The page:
Royton Liberal Club on the corner of King st opposite where the duke is [ ladies only Tuesdays ]  there was a paper shop inbetween  duke and high st that sold giant balloons [for playing football back of settee] .Market st chippy was my favourite  chips with soup on in a basin tongue   , Hattie maybe the ballon shop was the shop that sold writing pads etc , tummenupp


Rocking Horse needs new stable .

Hattie

19.Jul.09 10:48:33 | Post #342 |

I think you're right rebel. I do remember getting balloons from there. I remembered that there was a butchers shop on the stretch between the Duke and the High St. as well. The butcher there taught me that writing something on the back of your hand with a finger from the other hand would help you to remember things. Pity I never wrote down his name. smile


Why fit in when you can be outstanding?

The Maxster

19.Jul.09 14:02:24 | Post #343 |

ridge walker wrote:

Opposit was The Corn Poppy that did health foods, this now is the home bargain shop, the shop was always busy and very nice with good staff, they moved to Rochdale road but closed not long afterwards.

Cornpoppy was originally the Pioneers Co-op TV rental and Electrical shop,I worked there 77-78 when a mate of mine Dave Hellon worked in the Furniture store where Pinchotos,Card shop and Hairdressers is now.
Sean O,neill ran the Grocers where Sadlers is,Butterworths butchers was next door and his wife and two daughters took over the TV shop to make it Cornpoppy,which was more of a butty shop until Mawsons took it over several years after.


Tonight, The Streets are ours!

Hattie

19.Jul.09 14:14:43 | Post #344 |

We have a clash of time lines here, Maxter. The Market St. I'm describing was during the early 50's-60's. You know: Just after the dinosaurs went away. big_smile


Why fit in when you can be outstanding?

The Maxster

19.Jul.09 14:48:22 | Post #345 |

I was referring to Post 334,Ridge Walkers refernce to the current Precincts Golden era


Tonight, The Streets are ours!

Rebel

19.Jul.09 17:13:10 | Post #346 |

Sean O,neill started work for Bob Alty when it was the best shop of its kind in Royton he is in Ireland now, proper Roytoner from good irish stock his elder brother got tragicly ?  killed when he was waiting at the top of the road to go to the barbers with several other people when a car crashed into the lampost just a young lad at the time,  maybe someone will have more info on this   sad


Rocking Horse needs new stable .

Spice Girls #1 Fan

19.Jul.09 19:05:43 | Post #347 |

Both of nancy O Neils shops are now wine bars

mick

exile

20.Jul.09 18:13:27 | Post #348 |

roytonrebel wrote:

Sean O,neill started work for Bob Alty when it was the best shop of its kind in Royton he is in Ireland now, proper Roytoner from good irish stock his elder brother got tragicly ?  killed when he was waiting at the top of the road to go to the barbers with several other people when a car crashed into the lampost just a young lad at the time,  maybe someone will have more info on this   sad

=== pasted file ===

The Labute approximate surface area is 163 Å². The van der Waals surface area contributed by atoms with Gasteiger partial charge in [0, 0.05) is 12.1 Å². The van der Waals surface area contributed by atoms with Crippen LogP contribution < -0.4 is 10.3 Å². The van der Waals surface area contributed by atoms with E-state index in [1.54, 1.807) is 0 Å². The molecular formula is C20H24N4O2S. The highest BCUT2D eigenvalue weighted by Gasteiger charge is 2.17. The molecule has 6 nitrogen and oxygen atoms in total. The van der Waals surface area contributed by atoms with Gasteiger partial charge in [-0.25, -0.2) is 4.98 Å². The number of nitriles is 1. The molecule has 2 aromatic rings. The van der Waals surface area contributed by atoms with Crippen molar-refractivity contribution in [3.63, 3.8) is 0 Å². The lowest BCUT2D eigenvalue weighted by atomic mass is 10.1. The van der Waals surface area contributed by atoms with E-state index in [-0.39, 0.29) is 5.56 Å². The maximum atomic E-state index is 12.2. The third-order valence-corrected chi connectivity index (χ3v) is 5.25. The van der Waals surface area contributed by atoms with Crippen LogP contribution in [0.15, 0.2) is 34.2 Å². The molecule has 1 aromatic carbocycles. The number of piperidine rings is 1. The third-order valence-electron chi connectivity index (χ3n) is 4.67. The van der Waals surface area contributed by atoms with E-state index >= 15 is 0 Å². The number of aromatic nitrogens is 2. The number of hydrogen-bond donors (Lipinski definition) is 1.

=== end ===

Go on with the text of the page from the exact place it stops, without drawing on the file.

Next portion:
I think I remember that accident, outside Newtons Chemist, the lad lived on oozewood though didn't he ? Royton hadn't had too many of that bad an accident and a large crowd gathered, I was stood with my dad when they lifted him into the ambulance, he was covered and I remember the hush as they all realised that he must have died. Terrible. sad


Life is too short to argue

Rebel

28.Mar.10 17:32:12 | Post #349 |

TimH wrote:

RiverIrkThroughRoyleyClough1910.jpg

There is more news of that there Mr Morrison the Yorkie scoundrel. He hasn't made it past the stoic fighters of the Luzley Brook militia. The word is that he has headed back through Royton and is trying to get out another way. He won't do it through Royley Clough though because our very own Coxxy is guarding the bridge on the River Irk and whistling Colonel Bogey. He has been fortified by some home made soup given to him by LittleRach made from you know what wink but it has left Coxxy feeling a little windy shall we say. Fear not though for our Coxxy is resourceful and says to himself that if he catches the thieving conning Yorkie he'll trump own his earhole.

It is actually Royley Clough with the River Irk looking a bit parched I might add. Just through the trees is Millfield Cottage home of the owner of The Royton Mill Co at the time.

UnicornCharitiesDay1910.jpg

Oh dear there is confusion and not a little embarrassment just around the corner dear reader. Our Hattie thinks the place is empty and that everyone has gone home for the day but eRoytoners are forming up outside ready to burst in and surprise her. Poor Hattie doesn't realise this and is about to strimp off and dance on the tables. Oh Lordy no!!! Here on the right we see EJay telling Tinks "I really should have entered Miss Uk with my tanned legs you know". LittleRach is on the far left telling Ju, Kelly and Dawn "I was really done over those tomatoes but I'll have him and no mistake". Further up on the left is Mick with a new bike he has just built and as well as pedals it has even got a brake and a bell. More impressive though is his big flat cap and he is about to entertain the waiting partygoers with his rendition of Black Pudding Bertha.